The Secret Letters by Catherine Law


Published by Zaffre, Oct 2016, 377 pages, £3.99

”A heart-breaking tale of love and loss”- heart-breaking indeed.

Elderly Rose Pepper finds a few unopened letters by her long lost love hidden between the floorboards. She is forced to relive her past and confront the secrets she has kept from her two adult daughters. What we know from the start is that she had lived in Prague straight after the war but had to leave her beloved Krystof behind once communist forces began to take control. We also know that her two daughters have different fathers. Her youngest belongs to Krystof, but her eldest is from Will, a man they all agree to hate. If this is not the great secret then what is? And whatever happened to Krystof?

The rest of the book tells the story from the start, we meet a young Rose heading off to work as a land girl in Cornwall. She is engaged to Will, an older man who her parents adore. He is controlling, tempestuous and she struggles to break off the engagement. The only thing giving her hope is the chance to move away from them all and immerse herself into the countryside. The work is harsh and the people she lives with are also rough but good-natured deep down. Rose is someone you can feel slowly growing in strength and confidence. However, I did find her inability to leave Will, not just in their relationship but as a figure who dominates her life, very frustrating. This insecurity carries on throughout the rest of the novel with great consequences.

Will was a piece of work. I do admire authors who can create characters you loathe as much as ones you love. I cannot imagine any reader not hating him with a passion. So when Krystof arrives, he was like a ray of soft sunlight. Gentlemanly, sensitive and witty, Rose falls deeply for him. But dark shadows were constantly threatening their short-lived passion. The plot becomes more gripping and there was a nervous point where I thought everything was going to crumble. As the story moves to Prague, we get a temporary spell of happiness as the couple reunites, but punctuated by increasingly dark events from the communist army. As we knew from the start, Rose had to leave and then we return to her elderly self. When she finally opens the letters it was more of a confirmation than a revelation. I felt overwhelmingly sad and wished for something a little more uplifting. If you want a tear-jerker this is the one.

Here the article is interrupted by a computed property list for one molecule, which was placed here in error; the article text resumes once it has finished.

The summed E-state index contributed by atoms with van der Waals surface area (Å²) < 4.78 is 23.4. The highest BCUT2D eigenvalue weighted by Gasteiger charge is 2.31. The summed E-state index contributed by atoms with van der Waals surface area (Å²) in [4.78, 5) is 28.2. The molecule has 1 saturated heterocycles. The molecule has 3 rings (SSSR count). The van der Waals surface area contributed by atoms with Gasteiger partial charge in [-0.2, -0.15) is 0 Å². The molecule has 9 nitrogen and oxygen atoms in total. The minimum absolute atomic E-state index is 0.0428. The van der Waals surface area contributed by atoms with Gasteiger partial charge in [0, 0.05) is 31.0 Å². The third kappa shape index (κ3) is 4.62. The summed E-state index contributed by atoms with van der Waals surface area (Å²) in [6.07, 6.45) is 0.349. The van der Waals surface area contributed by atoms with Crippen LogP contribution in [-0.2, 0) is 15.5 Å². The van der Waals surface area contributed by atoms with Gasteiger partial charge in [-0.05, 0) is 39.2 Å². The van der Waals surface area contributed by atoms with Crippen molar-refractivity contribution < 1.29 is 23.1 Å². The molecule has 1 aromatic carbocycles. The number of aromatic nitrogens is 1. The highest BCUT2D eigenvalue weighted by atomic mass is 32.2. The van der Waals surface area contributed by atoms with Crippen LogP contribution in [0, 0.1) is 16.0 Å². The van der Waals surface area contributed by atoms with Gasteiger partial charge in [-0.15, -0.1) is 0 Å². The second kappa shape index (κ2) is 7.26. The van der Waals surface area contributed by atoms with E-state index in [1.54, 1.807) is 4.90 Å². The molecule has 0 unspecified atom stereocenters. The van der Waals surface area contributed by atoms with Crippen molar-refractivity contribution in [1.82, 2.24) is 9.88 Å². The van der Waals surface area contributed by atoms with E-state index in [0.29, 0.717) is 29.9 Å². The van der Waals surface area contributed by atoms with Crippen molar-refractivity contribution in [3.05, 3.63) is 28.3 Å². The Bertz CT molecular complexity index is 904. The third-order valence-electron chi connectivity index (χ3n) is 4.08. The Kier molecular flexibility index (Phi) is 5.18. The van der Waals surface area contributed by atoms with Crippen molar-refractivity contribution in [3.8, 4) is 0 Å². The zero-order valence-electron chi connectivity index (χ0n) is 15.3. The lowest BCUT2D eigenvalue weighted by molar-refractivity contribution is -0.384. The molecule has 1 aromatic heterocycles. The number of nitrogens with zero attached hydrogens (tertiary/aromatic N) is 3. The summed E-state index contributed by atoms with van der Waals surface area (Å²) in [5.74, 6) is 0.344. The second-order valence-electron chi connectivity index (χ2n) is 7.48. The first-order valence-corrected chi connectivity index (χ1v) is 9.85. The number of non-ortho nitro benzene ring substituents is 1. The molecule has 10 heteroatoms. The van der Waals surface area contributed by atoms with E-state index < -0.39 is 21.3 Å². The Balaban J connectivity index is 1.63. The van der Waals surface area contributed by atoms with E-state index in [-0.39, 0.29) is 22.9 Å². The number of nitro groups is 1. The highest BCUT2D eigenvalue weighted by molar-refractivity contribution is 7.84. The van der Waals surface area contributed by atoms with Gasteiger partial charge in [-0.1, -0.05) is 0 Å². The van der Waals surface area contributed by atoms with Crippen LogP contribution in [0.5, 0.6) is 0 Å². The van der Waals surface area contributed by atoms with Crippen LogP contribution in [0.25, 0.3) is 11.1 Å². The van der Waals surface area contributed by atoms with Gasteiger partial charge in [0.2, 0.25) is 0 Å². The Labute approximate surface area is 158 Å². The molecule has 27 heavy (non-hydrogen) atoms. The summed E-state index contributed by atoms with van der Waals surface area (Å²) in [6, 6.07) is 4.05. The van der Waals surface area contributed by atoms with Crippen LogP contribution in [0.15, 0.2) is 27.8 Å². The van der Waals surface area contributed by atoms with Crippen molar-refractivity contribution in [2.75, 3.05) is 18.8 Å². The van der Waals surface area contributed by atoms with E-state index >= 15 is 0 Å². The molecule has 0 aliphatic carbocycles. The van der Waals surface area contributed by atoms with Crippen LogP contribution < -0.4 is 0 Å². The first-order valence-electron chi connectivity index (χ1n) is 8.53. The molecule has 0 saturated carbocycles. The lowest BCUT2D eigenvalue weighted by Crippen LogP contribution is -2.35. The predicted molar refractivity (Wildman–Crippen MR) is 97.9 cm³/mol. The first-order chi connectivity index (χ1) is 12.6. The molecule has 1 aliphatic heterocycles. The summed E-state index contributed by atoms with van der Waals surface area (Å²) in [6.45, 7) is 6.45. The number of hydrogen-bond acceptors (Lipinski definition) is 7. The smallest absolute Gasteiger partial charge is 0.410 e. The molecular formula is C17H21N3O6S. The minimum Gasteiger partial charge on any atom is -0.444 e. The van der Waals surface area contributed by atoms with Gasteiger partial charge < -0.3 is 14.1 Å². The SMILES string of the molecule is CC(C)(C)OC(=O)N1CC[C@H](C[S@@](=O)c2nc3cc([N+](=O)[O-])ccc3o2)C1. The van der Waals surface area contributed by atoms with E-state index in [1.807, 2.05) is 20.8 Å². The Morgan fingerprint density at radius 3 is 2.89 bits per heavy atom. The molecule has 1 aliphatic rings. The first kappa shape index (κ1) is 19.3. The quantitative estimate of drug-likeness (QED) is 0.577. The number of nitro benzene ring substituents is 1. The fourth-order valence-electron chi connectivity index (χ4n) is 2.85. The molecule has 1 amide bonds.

For more on Catherine Law check out her tips on beating writer’s block!

Many thanks to Zaffre for my review copy



How To Beat Writer’s Block by Catherine Law


Catherine Law is the bestselling author of Map of Starsa tear-jerking wartime romance for fans of Kathryn Hughes and Leah Fleming. Her latest novel The Secret Letters was just published last week by Zaffre (review to follow). Set in WW2 England and Communist Prague, it promises another heart-breaking story of love, hope, lies and buried secrets.

She’s here to give her tips on how to conquer the formidable beast that is writer’s block…


When the writing stops…

All writers have been there at some time or another. But what do I do when inspiration fails, when I’m wading through the frustrating and scary depths of dreaded writer’s block? I find that half the battle is recognising that I have it. A fog of general dissatisfaction seems to creep up on me. Symptoms include lack of confidence, very lazy writing, and a tendency to find other things to do, such as cleaning the leaves of a houseplant with a wet wipe and checking in to Buzzfeed to divert a few more of my brain cells away from the path that they are supposed to be taking. Hands up, who feels that the pesky distractions of the internet have become such an annoying and common phenomenon?

When I was writing my first novel, A Season of Leaves back in 2008 (to be re-issued as an e-book on 6 October 2016 with the new title The Secret Letters), I did not have to struggle against these disruptions. I’d never heard of Facebook, WhatsApp, Twitter or Instagram. I got about one email a day. And I did not have all these icons right there on my computer desktop alongside my Word document – I still had dial-up, for goodness sake!

Was my head clearer then? Was writing easier? Did inspiration strike more often? When I think back, I was at a different, much earlier place on my learning curve, my long journey as a writer. And I hope that, over the years, the more I have written, the better I have become, developing my skills all the time. So, despite the interference of the modern digital-age, my creative process remains the same.

But if I realise that I’m plunging into a well of non-creativity, while trying not to panic, I do something else creative, something else that will feed my imagination, often in an unlikely way. Here’s a mini check list that works for me:

  • Read books outside of your genre.
  • Listen to music – comforting favourites or something fresh and new.